Operated by the Townhouse Collection – also owners of The Howard and The Bonham – Blythswood Square Hotel offers guests a new definition in modern Scottish luxury.
Situated in the new Glasgow City Central Conservation Area, the property occupies the former Royal Scottish Automobile Club headquarters and adroitly juxtaposes classic touches of colourful history with contemporary flair.
In the lobby – below an elegant Art Deco chandelier – dashing red booths nod to the square’s previous incarnation as a red light district, while in the basement the Rally Bar references the glamorous Monte Carlo rally which once started from the doorstep.
The themes continue throughout the 100 bedrooms, with Tunnocks teacakes teasingly taking their place alongside glistening champagne in each mini-bar.
Although business friendly – with a smart location offering ease of access to central Glasgow – Blythswood Square offers a rather informal, relaxed atmosphere for a hotel of its quality. Discreet staff provide excellent service to the black suited clientele, but their attention is never oppressive.
But for the leisure traveller, talkative bar staff – who will also be pleased to offer advice on local nightspots – will have no trouble mixing a Whisky Mac as the evening begins.
This warm, welcoming professionalism is all the more remarkable as the property has been open less than a year. While the original 33 rooms - located in the original 1823 terrace property – opened last November, the soft opening of further accommodation will see the hotel spread outward into adjoining residences like a sumptuous maze.
Atop it all is the penthouse suite offers views over the city below. A private bar, Jacuzzi and roof terrace add to the air of decadent glamour in what used to be the stuffy RSCA staff headquarters.
Opulent grandeur in the Blythswood Square Lobby
Back on the ground floor, the 120-cover restaurant is a popular destination for an elite – but not elitist – crowd on a Saturday night.
The high-ceilinged location welcomes hotel guests as they mingle with local residents to enjoy a seasonal menu, heavy on Scottish flavours. The Market menu provides for those on a budget, while the more extensive main menu takes in a range of top quality Scottish meats, sustainable fish, Scottish shellfish and - where possible - organic fruit and vegetables.
Pan seared fillet of Stone Bass, with Berlotti beans, chorizo, fricassee surf clams and squid proved a highlight during our visit.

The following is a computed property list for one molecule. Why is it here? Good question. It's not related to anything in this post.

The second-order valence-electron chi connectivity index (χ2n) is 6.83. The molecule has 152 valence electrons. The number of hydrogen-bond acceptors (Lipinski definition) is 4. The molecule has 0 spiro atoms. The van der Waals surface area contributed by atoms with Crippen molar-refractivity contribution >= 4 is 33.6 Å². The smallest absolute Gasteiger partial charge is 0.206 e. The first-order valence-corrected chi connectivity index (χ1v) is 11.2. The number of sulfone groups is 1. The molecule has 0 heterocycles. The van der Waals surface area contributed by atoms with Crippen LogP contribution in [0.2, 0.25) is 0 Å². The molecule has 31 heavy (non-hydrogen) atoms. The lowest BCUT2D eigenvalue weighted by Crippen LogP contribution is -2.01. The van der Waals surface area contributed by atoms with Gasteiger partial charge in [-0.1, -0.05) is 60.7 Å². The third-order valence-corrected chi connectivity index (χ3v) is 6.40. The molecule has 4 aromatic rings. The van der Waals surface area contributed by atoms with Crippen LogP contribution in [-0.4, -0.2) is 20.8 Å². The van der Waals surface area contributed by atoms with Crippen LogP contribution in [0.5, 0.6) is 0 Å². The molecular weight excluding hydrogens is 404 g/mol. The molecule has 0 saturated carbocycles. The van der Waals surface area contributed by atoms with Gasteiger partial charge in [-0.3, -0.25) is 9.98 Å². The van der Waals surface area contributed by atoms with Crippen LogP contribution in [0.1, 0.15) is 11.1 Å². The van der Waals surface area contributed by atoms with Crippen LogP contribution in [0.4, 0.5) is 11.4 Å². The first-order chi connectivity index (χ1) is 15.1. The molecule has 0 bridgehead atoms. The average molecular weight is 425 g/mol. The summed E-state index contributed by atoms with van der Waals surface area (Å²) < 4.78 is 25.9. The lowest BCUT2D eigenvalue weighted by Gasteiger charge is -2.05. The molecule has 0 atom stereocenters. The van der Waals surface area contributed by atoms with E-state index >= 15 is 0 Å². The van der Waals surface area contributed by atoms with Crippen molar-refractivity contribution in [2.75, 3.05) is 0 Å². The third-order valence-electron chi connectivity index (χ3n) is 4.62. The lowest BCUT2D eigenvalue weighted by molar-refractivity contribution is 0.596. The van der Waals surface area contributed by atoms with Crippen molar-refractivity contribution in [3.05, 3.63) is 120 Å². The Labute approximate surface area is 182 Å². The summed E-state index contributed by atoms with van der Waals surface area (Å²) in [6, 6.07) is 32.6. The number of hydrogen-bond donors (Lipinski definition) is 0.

The Salon on the first floor is less formal, with drinkers meeting to enjoy pre-theatre champagne or a selection of fine whiskies.
Dine at the Blythswood Square Restaurant
An intimate location, Glasgow is spread over a regimented grid system, making it easily navigable on foot. North from Blythswood Square – itself a picturesque, tranquil spot – is the lively Sauchiehall Street, lined with the city’s fashionable drinking dens.
To the south, George Square is the focus, and regularly hosts events of all kinds - including, when Breaking Travel News was in town, the annual gay pride march. For those looking to shop, Glasgow is well equipped to fulfil your needs – with the usual chain stores taking up residence next unique boutiques selling everything from haggis to haute couture.
In the west lies St Mungo’s Cathedral; an impressive gothic building with a delightful necropolis perched on the hillside. The views over the city’s haphazard skyline highlight the stark contrast between the ornate 19th century and brutal mid-twentieth century high-rises.
In the city centre the architecture again reveals flashes of a faded past, with the grander buildings illustrating the city’s role at the heart of the British Empire. Charles Rene Macintosh’s influence is present throughout and a comprehensive overview of his work can be found at the Lighthouse Museum.
A classic bedroom at Blythswood Square
Those with a few moments to spare might like to investigate the Sharmanka Kinetic Theatre, hosted by Trongate 103. A collection of intricate kinetic creatures created by Eduard Bersudsky, the exhibition throws a spotlight on the evolution of communist Russia through an intriguing animatronic display.
All this is easily accessible from Blythswood Square Hotel in a matter of minutes, making the property an ideal base for either business or leisure travellers.
A spa – specialising in Scottish treatments, seemingly all involving seaweed - is scheduled to open in late summer, making the hotel a destination in its own right.
While unmistakably Scottish, Blythswood Square Hotel will rightly take its place among the international elite.
Additional reporting by Eleanor Hawkins
Room rates at Blythswood Square start from £140 for a classic room - including full Scottish breakfast - based on two people sharing.
For reservations or further information visit Blythswood Square.
Virgin Trains offers a comprehensive service between London Euston and Glasgow Central stations – with fares from just £17.50.
First Class tickets for the five hour journey start at £49, with an option to enjoy complimentary food and drink and free wi-fi.
More information at Virgin Trains.